Meanwhile, the retail industry appears ready to move with the rapidly changing times. Having already embraced smart mirrors in dressing rooms, there seems to be a willingness to take the lead on AI.

Big data is, and will continue to be, crucial to the way in which retail organizations develop insights about their customers. And by leveraging machine learning, they will be able to offer more personalized and tailored experiences both online and instore.

One brand that has been experimenting with AI is outdoor retailer The North Face. They have been working with a tool called the Fluid Expert Personal Shopper - powered by IBM’s Watson, no less - which exposes its customers to a more intuitive search experience, thanks to its ability to understand natural language.

And another AI-powered area that has retailers justifiably excited is that of ‘visual listening’. Not too dissimilar to Facebook’s goal of understanding and explaining the context of imagery, visual listening uses algorithms to study posts on photo-sharing platforms such as Instagram and Pinterest to better understand what customers are sharing about their brands.

A report by Sonar has shown that many consumers - particularly those aged between 13 and 17 years old - welcome these technological advancements, believing that this level of insight will only make their shopping experiences more valuable. 80% are reported as being more likely to visit a store that provides entertainment, and 80% said the very same about stores that make VR and AR technology available. And 79% said they would be more likely to visit a store that offered interactive experiences that helped customize products.

It therefore stands to reason that eradicating any gaps in the journey from initial inspiration to final purchase is paramount for a great number of retailers. Offering a multichannel consumer experience would not only benefit the customer, but also the bottom line of the business.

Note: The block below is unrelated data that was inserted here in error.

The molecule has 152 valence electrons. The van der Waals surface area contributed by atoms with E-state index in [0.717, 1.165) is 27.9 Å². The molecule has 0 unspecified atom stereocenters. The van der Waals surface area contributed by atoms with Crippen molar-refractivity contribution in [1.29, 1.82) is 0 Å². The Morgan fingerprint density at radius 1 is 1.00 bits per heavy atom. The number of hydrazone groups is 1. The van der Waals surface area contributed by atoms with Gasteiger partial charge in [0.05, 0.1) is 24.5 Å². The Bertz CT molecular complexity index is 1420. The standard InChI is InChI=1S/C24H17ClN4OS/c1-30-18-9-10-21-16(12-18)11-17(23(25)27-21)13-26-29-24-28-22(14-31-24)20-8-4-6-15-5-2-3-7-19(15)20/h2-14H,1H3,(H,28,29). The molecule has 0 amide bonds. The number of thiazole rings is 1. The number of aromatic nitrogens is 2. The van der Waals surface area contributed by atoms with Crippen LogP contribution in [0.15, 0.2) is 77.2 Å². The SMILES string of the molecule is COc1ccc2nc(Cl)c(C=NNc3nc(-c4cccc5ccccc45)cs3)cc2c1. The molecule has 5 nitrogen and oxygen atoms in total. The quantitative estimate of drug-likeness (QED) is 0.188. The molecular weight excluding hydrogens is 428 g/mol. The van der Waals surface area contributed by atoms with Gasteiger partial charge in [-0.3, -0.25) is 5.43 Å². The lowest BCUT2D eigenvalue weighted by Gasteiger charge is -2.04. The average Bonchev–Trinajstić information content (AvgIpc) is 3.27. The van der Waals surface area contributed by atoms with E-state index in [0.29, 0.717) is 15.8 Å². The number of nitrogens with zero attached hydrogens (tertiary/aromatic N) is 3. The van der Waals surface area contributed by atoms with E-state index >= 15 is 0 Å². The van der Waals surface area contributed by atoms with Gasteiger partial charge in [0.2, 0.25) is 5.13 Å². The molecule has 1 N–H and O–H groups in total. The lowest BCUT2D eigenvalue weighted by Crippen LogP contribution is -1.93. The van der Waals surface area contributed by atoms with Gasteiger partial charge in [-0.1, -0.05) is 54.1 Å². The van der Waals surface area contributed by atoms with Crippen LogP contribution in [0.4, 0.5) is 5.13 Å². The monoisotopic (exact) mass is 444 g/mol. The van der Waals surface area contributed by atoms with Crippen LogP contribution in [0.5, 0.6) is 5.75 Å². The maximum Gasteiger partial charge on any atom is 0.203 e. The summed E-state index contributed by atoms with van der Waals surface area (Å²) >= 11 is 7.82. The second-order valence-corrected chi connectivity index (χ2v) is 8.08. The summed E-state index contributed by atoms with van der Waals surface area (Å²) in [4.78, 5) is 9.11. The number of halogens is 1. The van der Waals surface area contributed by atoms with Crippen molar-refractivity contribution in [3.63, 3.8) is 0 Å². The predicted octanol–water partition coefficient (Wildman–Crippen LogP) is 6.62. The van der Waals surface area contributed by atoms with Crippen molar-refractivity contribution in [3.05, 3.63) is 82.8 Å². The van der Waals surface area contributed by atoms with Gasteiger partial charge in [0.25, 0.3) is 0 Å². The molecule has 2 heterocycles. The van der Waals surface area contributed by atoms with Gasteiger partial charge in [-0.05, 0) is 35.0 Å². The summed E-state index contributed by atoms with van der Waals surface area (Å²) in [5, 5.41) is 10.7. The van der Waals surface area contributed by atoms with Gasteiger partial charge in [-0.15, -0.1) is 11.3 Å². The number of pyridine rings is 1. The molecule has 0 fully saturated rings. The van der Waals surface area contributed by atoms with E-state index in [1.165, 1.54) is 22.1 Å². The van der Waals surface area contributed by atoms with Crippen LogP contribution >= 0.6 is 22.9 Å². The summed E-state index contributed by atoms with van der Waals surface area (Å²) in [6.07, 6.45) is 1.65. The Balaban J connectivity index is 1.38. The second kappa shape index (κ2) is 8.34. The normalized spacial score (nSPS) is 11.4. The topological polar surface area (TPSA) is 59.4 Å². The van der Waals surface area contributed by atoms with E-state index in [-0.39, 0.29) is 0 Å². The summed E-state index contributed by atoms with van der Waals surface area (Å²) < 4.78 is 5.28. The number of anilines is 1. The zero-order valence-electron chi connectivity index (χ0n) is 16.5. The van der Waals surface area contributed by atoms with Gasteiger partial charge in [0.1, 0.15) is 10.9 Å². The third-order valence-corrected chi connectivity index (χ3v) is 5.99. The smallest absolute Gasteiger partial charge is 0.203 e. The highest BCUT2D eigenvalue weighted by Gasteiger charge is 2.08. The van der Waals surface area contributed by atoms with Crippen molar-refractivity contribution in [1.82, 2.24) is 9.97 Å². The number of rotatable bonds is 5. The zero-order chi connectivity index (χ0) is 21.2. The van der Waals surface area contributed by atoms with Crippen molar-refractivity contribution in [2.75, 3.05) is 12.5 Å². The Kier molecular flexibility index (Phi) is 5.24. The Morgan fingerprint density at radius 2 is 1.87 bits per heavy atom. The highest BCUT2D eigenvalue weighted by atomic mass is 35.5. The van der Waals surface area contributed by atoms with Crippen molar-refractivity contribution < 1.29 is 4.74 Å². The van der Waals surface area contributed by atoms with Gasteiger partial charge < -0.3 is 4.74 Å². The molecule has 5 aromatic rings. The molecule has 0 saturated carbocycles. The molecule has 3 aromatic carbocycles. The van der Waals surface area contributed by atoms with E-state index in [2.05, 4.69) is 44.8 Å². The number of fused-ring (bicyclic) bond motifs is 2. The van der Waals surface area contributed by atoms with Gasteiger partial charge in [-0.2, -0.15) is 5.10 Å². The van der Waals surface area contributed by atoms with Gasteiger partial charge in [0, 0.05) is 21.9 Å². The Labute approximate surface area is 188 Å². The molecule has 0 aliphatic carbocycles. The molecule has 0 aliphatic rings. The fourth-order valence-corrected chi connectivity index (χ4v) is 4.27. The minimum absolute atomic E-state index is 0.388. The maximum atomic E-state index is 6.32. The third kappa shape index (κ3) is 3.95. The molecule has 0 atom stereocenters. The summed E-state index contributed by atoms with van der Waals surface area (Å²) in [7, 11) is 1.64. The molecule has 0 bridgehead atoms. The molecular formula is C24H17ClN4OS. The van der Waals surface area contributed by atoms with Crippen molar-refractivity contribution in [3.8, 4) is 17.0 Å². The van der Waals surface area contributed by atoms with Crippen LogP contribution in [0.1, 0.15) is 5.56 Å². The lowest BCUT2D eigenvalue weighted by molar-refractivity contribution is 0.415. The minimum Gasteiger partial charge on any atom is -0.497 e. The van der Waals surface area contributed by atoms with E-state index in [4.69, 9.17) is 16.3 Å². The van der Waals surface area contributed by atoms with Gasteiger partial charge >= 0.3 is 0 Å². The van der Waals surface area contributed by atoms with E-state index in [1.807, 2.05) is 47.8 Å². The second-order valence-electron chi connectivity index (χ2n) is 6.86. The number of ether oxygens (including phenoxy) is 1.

How Can AppReal-VR Help?

Virtual Reality applications are already among the most exciting apps available today, and yet we’re only really scratching the surface with regards to their potential.

By developing revolutionary VR software, complemented by cutting-edge AI systems, businesses of all disciplines and backgrounds will enjoy never-before-seen levels of creativity and success.

With AppReal’s exceptional experience in custom mobile app development, which is matched only by our understanding of VR app development, our motivated team of VR experts will guide you and your business through this incredible and fast-paced marketplace.

We can navigate your initial concept through the visual design and technical development stages, culminating in an industry-changing, world-class Virtual Reality app.

Are you ready to take revolutionize your industry with your VR app idea? Chat to one of our friendly experts today.